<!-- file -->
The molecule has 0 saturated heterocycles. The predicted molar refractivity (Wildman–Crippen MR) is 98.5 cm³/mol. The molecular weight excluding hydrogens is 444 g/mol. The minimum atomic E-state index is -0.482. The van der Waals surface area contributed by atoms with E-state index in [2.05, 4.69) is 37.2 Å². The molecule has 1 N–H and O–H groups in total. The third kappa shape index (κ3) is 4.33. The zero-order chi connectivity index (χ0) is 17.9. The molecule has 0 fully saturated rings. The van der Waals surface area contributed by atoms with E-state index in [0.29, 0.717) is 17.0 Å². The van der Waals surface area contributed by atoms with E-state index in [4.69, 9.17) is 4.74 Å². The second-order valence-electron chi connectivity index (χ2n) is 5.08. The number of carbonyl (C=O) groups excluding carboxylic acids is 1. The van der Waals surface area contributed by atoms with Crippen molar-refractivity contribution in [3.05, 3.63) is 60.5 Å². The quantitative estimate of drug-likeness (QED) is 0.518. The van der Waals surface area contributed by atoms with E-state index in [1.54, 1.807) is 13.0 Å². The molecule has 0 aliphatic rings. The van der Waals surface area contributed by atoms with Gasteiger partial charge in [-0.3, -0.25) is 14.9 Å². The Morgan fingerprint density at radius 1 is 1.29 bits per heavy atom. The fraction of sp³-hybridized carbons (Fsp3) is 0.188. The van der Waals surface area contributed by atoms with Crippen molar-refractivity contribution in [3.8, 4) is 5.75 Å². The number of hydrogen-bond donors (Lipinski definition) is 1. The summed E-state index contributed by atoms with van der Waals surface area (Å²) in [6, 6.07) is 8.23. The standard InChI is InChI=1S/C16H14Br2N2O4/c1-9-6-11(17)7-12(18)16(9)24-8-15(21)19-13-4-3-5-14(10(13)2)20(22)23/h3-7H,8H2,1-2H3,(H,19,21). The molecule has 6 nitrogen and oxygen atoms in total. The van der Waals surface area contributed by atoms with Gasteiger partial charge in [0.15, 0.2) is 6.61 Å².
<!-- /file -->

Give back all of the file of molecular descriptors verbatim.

The molecule has 0 saturated heterocycles. The predicted molar refractivity (Wildman–Crippen MR) is 98.5 cm³/mol. The molecular weight excluding hydrogens is 444 g/mol. The minimum atomic E-state index is -0.482. The van der Waals surface area contributed by atoms with E-state index in [2.05, 4.69) is 37.2 Å². The molecule has 1 N–H and O–H groups in total. The third kappa shape index (κ3) is 4.33. The zero-order chi connectivity index (χ0) is 17.9. The molecule has 0 fully saturated rings. The van der Waals surface area contributed by atoms with E-state index in [0.29, 0.717) is 17.0 Å². The van der Waals surface area contributed by atoms with E-state index in [4.69, 9.17) is 4.74 Å². The second-order valence-electron chi connectivity index (χ2n) is 5.08. The number of carbonyl (C=O) groups excluding carboxylic acids is 1. The van der Waals surface area contributed by atoms with Crippen molar-refractivity contribution in [3.05, 3.63) is 60.5 Å². The quantitative estimate of drug-likeness (QED) is 0.518. The van der Waals surface area contributed by atoms with E-state index in [1.54, 1.807) is 13.0 Å². The molecule has 0 aliphatic rings. The van der Waals surface area contributed by atoms with Gasteiger partial charge in [-0.3, -0.25) is 14.9 Å². The Morgan fingerprint density at radius 1 is 1.29 bits per heavy atom. The fraction of sp³-hybridized carbons (Fsp3) is 0.188. The van der Waals surface area contributed by atoms with Crippen molar-refractivity contribution in [3.8, 4) is 5.75 Å². The number of hydrogen-bond donors (Lipinski definition) is 1. The summed E-state index contributed by atoms with van der Waals surface area (Å²) in [6, 6.07) is 8.23. The standard InChI is InChI=1S/C16H14Br2N2O4/c1-9-6-11(17)7-12(18)16(9)24-8-15(21)19-13-4-3-5-14(10(13)2)20(22)23/h3-7H,8H2,1-2H3,(H,19,21). The molecule has 6 nitrogen and oxygen atoms in total. The van der Waals surface area contributed by atoms with Gasteiger partial charge in [0.15, 0.2) is 6.61 Å².